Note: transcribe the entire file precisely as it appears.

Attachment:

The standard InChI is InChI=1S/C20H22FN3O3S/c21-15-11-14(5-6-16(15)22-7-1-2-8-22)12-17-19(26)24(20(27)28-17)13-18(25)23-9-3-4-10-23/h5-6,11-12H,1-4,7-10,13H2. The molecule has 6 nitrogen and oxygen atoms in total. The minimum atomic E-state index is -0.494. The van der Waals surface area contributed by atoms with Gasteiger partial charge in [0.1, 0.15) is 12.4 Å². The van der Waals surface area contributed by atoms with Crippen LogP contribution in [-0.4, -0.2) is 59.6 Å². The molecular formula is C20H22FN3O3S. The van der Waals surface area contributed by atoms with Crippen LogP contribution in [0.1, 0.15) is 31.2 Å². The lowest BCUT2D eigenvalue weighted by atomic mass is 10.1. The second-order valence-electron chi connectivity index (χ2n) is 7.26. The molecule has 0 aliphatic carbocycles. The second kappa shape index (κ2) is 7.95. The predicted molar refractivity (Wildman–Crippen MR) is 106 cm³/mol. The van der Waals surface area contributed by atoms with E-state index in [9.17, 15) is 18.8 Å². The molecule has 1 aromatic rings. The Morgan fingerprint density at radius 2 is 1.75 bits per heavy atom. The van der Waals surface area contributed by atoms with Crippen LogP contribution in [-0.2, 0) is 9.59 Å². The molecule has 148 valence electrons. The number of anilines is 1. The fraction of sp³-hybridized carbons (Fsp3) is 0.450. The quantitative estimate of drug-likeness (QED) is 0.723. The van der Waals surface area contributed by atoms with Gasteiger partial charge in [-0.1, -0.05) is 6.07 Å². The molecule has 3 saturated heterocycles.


The standard InChI is InChI=1S/C20H22FN3O3S/c21-15-11-14(5-6-16(15)22-7-1-2-8-22)12-17-19(26)24(20(27)28-17)13-18(25)23-9-3-4-10-23/h5-6,11-12H,1-4,7-10,13H2. The molecule has 6 nitrogen and oxygen atoms in total. The minimum atomic E-state index is -0.494. The van der Waals surface area contributed by atoms with Gasteiger partial charge in [0.1, 0.15) is 12.4 Å². The van der Waals surface area contributed by atoms with Crippen LogP contribution in [-0.4, -0.2) is 59.6 Å². The molecular formula is C20H22FN3O3S. The van der Waals surface area contributed by atoms with Crippen LogP contribution in [0.1, 0.15) is 31.2 Å². The lowest BCUT2D eigenvalue weighted by atomic mass is 10.1. The second-order valence-electron chi connectivity index (χ2n) is 7.26. The molecule has 0 aliphatic carbocycles. The second kappa shape index (κ2) is 7.95. The predicted molar refractivity (Wildman–Crippen MR) is 106 cm³/mol. The van der Waals surface area contributed by atoms with E-state index in [9.17, 15) is 18.8 Å². The molecule has 1 aromatic rings. The Morgan fingerprint density at radius 2 is 1.75 bits per heavy atom. The van der Waals surface area contributed by atoms with Crippen LogP contribution in [-0.2, 0) is 9.59 Å². The molecule has 148 valence electrons. The number of anilines is 1. The fraction of sp³-hybridized carbons (Fsp3) is 0.450. The quantitative estimate of drug-likeness (QED) is 0.723. The van der Waals surface area contributed by atoms with Gasteiger partial charge in [-0.1, -0.05) is 6.07 Å². The molecule has 3 saturated heterocycles.